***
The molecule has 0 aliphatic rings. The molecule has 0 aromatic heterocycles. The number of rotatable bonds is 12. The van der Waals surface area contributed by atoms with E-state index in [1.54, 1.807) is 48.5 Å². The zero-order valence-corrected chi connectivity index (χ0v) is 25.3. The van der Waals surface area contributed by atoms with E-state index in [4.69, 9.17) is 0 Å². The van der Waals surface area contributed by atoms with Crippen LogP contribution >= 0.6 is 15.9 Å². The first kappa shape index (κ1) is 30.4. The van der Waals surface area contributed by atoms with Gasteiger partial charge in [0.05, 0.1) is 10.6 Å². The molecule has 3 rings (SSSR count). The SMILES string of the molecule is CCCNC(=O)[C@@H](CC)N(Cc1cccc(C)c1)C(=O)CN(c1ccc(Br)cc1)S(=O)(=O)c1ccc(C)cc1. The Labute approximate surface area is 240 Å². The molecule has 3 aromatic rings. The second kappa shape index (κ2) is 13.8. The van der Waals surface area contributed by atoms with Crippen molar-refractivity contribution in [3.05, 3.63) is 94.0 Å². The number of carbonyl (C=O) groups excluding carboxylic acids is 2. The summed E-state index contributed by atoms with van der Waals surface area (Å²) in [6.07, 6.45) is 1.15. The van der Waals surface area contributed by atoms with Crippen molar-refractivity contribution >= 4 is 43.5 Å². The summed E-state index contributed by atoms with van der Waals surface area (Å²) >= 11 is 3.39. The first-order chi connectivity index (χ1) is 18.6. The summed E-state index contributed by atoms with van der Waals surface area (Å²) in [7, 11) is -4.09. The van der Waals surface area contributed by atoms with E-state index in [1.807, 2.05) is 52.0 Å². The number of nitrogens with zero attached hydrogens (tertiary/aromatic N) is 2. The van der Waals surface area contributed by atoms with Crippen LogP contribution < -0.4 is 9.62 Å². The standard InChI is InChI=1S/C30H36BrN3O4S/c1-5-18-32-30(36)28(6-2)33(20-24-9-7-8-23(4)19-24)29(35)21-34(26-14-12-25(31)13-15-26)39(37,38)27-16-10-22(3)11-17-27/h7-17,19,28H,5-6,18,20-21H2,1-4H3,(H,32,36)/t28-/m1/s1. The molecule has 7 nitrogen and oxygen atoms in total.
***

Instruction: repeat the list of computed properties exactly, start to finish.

The molecule has 0 aliphatic rings. The molecule has 0 aromatic heterocycles. The number of rotatable bonds is 12. The van der Waals surface area contributed by atoms with E-state index in [1.54, 1.807) is 48.5 Å². The zero-order valence-corrected chi connectivity index (χ0v) is 25.3. The van der Waals surface area contributed by atoms with E-state index in [4.69, 9.17) is 0 Å². The van der Waals surface area contributed by atoms with Crippen LogP contribution >= 0.6 is 15.9 Å². The first kappa shape index (κ1) is 30.4. The van der Waals surface area contributed by atoms with Gasteiger partial charge in [0.05, 0.1) is 10.6 Å². The molecule has 3 rings (SSSR count). The SMILES string of the molecule is CCCNC(=O)[C@@H](CC)N(Cc1cccc(C)c1)C(=O)CN(c1ccc(Br)cc1)S(=O)(=O)c1ccc(C)cc1. The Labute approximate surface area is 240 Å². The molecule has 3 aromatic rings. The second kappa shape index (κ2) is 13.8. The van der Waals surface area contributed by atoms with Crippen molar-refractivity contribution in [3.05, 3.63) is 94.0 Å². The number of carbonyl (C=O) groups excluding carboxylic acids is 2. The summed E-state index contributed by atoms with van der Waals surface area (Å²) in [6.07, 6.45) is 1.15. The van der Waals surface area contributed by atoms with Crippen molar-refractivity contribution >= 4 is 43.5 Å². The summed E-state index contributed by atoms with van der Waals surface area (Å²) >= 11 is 3.39. The first-order chi connectivity index (χ1) is 18.6. The summed E-state index contributed by atoms with van der Waals surface area (Å²) in [7, 11) is -4.09. The van der Waals surface area contributed by atoms with E-state index in [1.807, 2.05) is 52.0 Å². The number of nitrogens with zero attached hydrogens (tertiary/aromatic N) is 2. The van der Waals surface area contributed by atoms with Crippen LogP contribution < -0.4 is 9.62 Å². The standard InChI is InChI=1S/C30H36BrN3O4S/c1-5-18-32-30(36)28(6-2)33(20-24-9-7-8-23(4)19-24)29(35)21-34(26-14-12-25(31)13-15-26)39(37,38)27-16-10-22(3)11-17-27/h7-17,19,28H,5-6,18,20-21H2,1-4H3,(H,32,36)/t28-/m1/s1. The molecule has 7 nitrogen and oxygen atoms in total.